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Keeping Tabs on Supplements
June 20, 2012
The following post appears courtesy of the Consumer Protection Branch of the Civil Division The dietary supplement industry has grown exponentially in recent decades, expanding from a niche health market into a major industry offering purported solutions for all types of ailments. In 1994, Congress struck a balance between the dietary supplement industry and the public interest by enacting a law that generally treated dietary supplements as food rather than medicine. That means, for example, dietary supplements are generally not required to go through pre-market approval like pharmaceuticals. In 2007, the Food and Drug Administration (FDA) recognized that stronger regulations for the manufacturing of dietary supplements were needed. Important new requirements have been introduced, in an effort to ensure that dietary supplements contain what they claim to contain. In the last few years, the Consumer Protection Branch of the Civil Division, the FDA, and the Federal Trade Commission have collaborated in a number of actions designed to protect consumers. When its inspections reveal serious deficiencies in a dietary supplement firm’s labeling, manufacturing, or advertising, the FDA typically sends the firm a warning letter giving the firm a certain amount of time to rectify the violations, and may work with the firm to recall products with potential risks. You can find out about these actions and protect yourself by signing up for FDA recall alerts and by checking the FDA and FTC websites for warning letters issued to firms whose dietary supplements you may have purchased. If the firm does not remedy the violations, the matter may be referred to the Justice Department for civil or criminal prosecution. In one recent case, the Consumer Protection Branch filed a civil suit against a Paterson, NJ-based supplement maker that had a serious rodent infestation, manufacturing problems that resulted in allergen cross-contamination, and various labeling errors. One of the firm’s products—which had been labeled to be dairy-free but in fact contained milk—even caused a life-threatening anaphylactic reaction in a consumer with a severe milk allergy. Flouting a court-ordered shut down, the manufacturers simply opened up shop in a new location. Ultimately, the Justice Department secured a criminal conviction and the firm was ordered to pay $1 million in fines. Perhaps more significantly, the three principals of the firm were given lengthy prison terms: 40 months for the president and 34 months for the production and quality assurance managers. Violations in the dietary supplement industry will not be tolerated. Consumers turn to these products for their health and sense of well-being. Consumers rely on the labels of dietary supplements to tell them about the effectiveness of the supplements and the allergens in the product. Consumers should be able to trust that the companies that produce dietary supplements make sure their products are free from harmful impurities and manufactured under sanitary conditions. For more information, visit the FDA website and sign up for recall alerts.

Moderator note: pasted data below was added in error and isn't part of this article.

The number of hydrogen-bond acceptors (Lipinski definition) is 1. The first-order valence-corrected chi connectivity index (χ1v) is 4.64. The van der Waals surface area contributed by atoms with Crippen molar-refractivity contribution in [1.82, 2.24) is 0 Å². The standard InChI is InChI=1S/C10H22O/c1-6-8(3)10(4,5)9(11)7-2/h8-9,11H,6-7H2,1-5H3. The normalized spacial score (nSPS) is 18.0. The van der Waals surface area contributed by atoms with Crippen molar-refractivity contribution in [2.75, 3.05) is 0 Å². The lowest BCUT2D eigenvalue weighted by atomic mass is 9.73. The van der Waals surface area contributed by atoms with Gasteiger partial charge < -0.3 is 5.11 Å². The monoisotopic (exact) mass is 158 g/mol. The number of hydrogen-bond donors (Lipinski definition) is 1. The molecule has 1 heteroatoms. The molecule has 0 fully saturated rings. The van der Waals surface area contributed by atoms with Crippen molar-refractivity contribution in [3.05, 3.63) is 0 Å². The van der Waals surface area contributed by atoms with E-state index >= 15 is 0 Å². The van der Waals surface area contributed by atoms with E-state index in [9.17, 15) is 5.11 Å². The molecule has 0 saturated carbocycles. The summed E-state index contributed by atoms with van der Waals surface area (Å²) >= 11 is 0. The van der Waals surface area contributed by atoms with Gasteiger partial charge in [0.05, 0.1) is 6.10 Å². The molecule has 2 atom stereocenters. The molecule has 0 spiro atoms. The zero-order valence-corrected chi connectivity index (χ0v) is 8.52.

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Updated April 7, 2017